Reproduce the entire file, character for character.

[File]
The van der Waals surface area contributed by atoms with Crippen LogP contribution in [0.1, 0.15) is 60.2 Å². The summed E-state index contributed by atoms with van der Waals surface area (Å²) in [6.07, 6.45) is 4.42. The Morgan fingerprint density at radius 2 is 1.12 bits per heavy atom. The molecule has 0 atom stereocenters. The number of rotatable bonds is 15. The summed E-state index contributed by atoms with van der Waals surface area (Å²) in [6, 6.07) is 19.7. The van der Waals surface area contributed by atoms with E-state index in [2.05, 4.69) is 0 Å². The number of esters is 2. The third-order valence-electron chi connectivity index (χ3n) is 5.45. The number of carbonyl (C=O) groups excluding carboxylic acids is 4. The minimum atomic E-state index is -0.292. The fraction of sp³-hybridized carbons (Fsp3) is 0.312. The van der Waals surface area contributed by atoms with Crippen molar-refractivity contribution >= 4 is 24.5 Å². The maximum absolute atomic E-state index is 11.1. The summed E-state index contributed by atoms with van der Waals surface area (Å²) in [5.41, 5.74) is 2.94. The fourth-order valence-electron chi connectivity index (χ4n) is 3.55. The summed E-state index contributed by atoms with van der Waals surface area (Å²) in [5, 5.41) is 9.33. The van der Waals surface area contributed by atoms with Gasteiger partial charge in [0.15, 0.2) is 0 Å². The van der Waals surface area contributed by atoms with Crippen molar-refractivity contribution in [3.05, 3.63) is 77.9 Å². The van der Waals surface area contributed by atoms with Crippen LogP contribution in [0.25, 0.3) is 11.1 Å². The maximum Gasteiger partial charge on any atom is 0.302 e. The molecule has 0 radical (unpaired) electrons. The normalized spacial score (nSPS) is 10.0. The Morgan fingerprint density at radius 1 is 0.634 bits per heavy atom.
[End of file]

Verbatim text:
The van der Waals surface area contributed by atoms with Crippen LogP contribution in [0.1, 0.15) is 60.2 Å². The summed E-state index contributed by atoms with van der Waals surface area (Å²) in [6.07, 6.45) is 4.42. The Morgan fingerprint density at radius 2 is 1.12 bits per heavy atom. The molecule has 0 atom stereocenters. The number of rotatable bonds is 15. The summed E-state index contributed by atoms with van der Waals surface area (Å²) in [6, 6.07) is 19.7. The van der Waals surface area contributed by atoms with E-state index in [2.05, 4.69) is 0 Å². The number of esters is 2. The third-order valence-electron chi connectivity index (χ3n) is 5.45. The number of carbonyl (C=O) groups excluding carboxylic acids is 4. The minimum atomic E-state index is -0.292. The fraction of sp³-hybridized carbons (Fsp3) is 0.312. The van der Waals surface area contributed by atoms with Crippen molar-refractivity contribution >= 4 is 24.5 Å². The maximum absolute atomic E-state index is 11.1. The summed E-state index contributed by atoms with van der Waals surface area (Å²) in [5.41, 5.74) is 2.94. The fourth-order valence-electron chi connectivity index (χ4n) is 3.55. The summed E-state index contributed by atoms with van der Waals surface area (Å²) in [5, 5.41) is 9.33. The van der Waals surface area contributed by atoms with Gasteiger partial charge in [0.15, 0.2) is 0 Å². The van der Waals surface area contributed by atoms with Crippen molar-refractivity contribution in [3.05, 3.63) is 77.9 Å². The van der Waals surface area contributed by atoms with Crippen LogP contribution in [0.25, 0.3) is 11.1 Å². The maximum Gasteiger partial charge on any atom is 0.302 e. The molecule has 0 radical (unpaired) electrons. The normalized spacial score (nSPS) is 10.0. The Morgan fingerprint density at radius 1 is 0.634 bits per heavy atom.